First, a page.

Nowadays everybody speaks about Pepe, but his father was incredible. Always in the right position, always concentrating, and always hard to play against. As a striker, you got to feel the only way to score was to shoot him first! When he retired, I felt like celebrating.
Jose Antonio Camacho
If you think he sweats a lot as a coach, imagine how much he sweated as a player. He was like a hunting dog; wherever you went on the pitch, he went. You knew that if you looked over your shoulder, he’d be there waiting for you. He didn’t talk either, he just breathed in a very strange way – “Fsst, Fsst, Fsst, Fsst”! A real nightmare.
Juan Carlos Arteche
You had to think twice before trying to get past him. He was the warrior of the Atletico Madrid defence and a centre-back that you would much rather have on your side than playing for the opposition. He was born to defend and break up play every time the opposition had the ball. When I hear centre-backs claiming to be tough today, I think of Arteche and laugh. Now he was tough.
Probably the toughest player of all time. Every time you finished a game against him, you would be thankful if you could enter the dressing room walking on your own and in one piece. Diego Maradona and Bernd Schuster weren’t as lucky as me when they faced him. He comfortably tops the list of players I hated playing against.
Excellent going forward: you never knew where he was going to get the ball. But he was still very disciplined when his team didn’t have possession. In most cases, when a full-back is good going forward, he’s lacking defensively, but with Breitner that didn’t happen – sadly!
When someone plays for so long despite being a midfielder – where you have to run the most – it undoubtedly says something. Junior was very good with the ball but extremely accurate when making tackles and excellent at recovering possession. And the worst thing is that he played as though he was barefoot on the beach; his feet had a unique rapport with the ball.
He wasn’t tall, he wasn’t big, but you didn’t want to face him. ‘Periko’, the father of Xabi Alonso, really patrolled the pitch as though he owned it. Often you’d wait for a pass from your team-mate, only for him to jump in and steal it at the last moment. And like several others in my line-up, he wasn’t afraid of a bit of physical contact either...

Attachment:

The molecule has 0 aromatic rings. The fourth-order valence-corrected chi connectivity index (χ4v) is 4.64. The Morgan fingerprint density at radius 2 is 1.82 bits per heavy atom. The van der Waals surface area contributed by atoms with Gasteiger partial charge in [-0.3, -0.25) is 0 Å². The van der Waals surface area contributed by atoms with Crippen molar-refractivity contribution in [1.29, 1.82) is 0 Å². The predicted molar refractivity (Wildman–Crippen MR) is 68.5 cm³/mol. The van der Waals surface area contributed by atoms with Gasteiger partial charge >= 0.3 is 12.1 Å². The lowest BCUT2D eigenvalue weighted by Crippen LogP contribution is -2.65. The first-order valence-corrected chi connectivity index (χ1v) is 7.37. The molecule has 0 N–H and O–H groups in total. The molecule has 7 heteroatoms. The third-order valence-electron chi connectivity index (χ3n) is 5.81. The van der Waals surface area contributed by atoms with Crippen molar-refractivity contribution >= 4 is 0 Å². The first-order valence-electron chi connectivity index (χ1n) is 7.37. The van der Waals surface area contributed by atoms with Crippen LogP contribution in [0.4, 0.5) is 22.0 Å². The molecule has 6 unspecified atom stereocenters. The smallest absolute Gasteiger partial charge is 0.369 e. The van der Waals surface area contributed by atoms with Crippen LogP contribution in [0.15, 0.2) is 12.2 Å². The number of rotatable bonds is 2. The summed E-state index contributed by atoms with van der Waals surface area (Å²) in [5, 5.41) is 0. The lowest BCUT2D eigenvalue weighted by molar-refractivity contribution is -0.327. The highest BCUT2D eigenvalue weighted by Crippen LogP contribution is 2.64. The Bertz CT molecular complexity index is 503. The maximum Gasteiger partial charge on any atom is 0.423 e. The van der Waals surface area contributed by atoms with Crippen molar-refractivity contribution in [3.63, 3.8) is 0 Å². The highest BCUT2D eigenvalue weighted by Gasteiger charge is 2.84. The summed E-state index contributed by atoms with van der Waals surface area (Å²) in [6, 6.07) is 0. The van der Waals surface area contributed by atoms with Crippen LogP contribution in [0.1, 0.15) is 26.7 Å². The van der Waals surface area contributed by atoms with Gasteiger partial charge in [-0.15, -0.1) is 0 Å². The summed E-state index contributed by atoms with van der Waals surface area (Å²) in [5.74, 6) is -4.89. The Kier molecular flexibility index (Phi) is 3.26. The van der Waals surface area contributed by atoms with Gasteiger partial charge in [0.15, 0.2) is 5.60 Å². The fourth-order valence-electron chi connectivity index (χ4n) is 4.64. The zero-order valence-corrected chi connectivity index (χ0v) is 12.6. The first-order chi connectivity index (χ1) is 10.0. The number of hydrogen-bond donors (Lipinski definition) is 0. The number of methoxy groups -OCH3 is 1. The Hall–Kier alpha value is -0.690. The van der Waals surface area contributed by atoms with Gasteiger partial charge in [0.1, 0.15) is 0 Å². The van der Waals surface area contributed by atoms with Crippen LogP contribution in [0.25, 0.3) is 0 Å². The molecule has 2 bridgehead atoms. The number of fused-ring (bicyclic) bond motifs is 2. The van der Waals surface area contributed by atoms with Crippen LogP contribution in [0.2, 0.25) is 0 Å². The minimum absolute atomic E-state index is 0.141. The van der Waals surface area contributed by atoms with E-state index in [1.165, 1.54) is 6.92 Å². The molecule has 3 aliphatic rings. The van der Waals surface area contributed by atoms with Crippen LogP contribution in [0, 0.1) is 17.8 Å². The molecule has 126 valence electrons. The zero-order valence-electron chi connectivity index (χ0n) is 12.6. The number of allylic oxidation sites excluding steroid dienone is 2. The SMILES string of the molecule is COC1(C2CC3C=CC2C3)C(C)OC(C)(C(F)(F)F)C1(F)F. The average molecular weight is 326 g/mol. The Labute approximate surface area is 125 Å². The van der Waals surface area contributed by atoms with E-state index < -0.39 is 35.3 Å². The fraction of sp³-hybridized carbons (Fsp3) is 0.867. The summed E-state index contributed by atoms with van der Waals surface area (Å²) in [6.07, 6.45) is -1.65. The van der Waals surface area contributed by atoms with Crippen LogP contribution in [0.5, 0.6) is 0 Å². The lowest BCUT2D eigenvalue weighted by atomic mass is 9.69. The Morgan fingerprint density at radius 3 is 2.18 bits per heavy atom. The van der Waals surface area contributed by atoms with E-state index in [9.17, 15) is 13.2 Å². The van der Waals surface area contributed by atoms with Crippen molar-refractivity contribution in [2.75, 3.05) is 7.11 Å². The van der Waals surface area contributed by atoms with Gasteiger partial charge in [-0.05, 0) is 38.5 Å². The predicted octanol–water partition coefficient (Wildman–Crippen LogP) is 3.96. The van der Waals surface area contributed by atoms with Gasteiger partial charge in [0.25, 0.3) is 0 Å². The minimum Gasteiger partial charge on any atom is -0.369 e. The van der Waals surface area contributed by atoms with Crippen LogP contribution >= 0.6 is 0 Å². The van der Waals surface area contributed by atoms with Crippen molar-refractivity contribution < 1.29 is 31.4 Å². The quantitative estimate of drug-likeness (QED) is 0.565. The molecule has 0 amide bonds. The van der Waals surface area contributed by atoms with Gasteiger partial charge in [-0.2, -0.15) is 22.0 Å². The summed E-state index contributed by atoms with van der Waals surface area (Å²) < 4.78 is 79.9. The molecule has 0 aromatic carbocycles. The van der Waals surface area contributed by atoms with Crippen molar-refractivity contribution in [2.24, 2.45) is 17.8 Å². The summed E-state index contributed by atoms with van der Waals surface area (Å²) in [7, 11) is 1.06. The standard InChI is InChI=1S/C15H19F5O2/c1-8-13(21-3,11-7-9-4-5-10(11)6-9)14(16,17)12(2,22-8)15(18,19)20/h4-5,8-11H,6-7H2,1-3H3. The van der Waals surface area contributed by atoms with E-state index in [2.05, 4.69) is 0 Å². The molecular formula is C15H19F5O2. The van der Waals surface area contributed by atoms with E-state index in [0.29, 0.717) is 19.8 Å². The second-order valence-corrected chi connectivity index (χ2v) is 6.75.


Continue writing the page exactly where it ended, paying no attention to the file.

With the six warriors I’ve already picked, Zico would have the freedom to do whatever he wants. Which is a terrible thing indeed if you are playing for the opposition! He was a magical playmaker with amazing quality and a super-fast football brain; by the time you realised what he was trying to do, he had already done it.
I like players who score goals and Butragueno was one of them. I only caught the beginning of El Buitre’s career, when he was playing for Castilla and then for Real Madrid, but believe me when I say that that was enough to pick him. A relentless goal-poacher, it didn’t matter to him from where or how he scored. He just scored and scored.
Everybody remembers his hat-trick against Brazil but not only would he score lots of goals, he was also a team leader. After we lost in the 1978 World Cup at home, thanks to his goal, I started hating playing against him – but he’s way too much of a nice guy to hate for long!
Juan Carlos Heredia
Perhaps an odd pick to those that didn’t see him play, but Milonguita, as we called him, was an Argentinian that later became a naturalised Spaniard and played six incredible seasons for Barcelona. He had the typical attributes of a South American but also the speed and the strength of a European.
Because you simply didn’t want to play against his teams!
Incredible reflexes and very quick. I didn’t like playing against him.
If Arteche has been sent off, this is the player I’d most like to replace him with to keep the opposition suffering.
If Goikoetxea was injured, he’d step in to show just how tough ’70s football was.
Gets his place because of that one-two with Paolo Rossi at the 1978 World Cup.
I had to play against him at Boca and at Barcelona. Too much.
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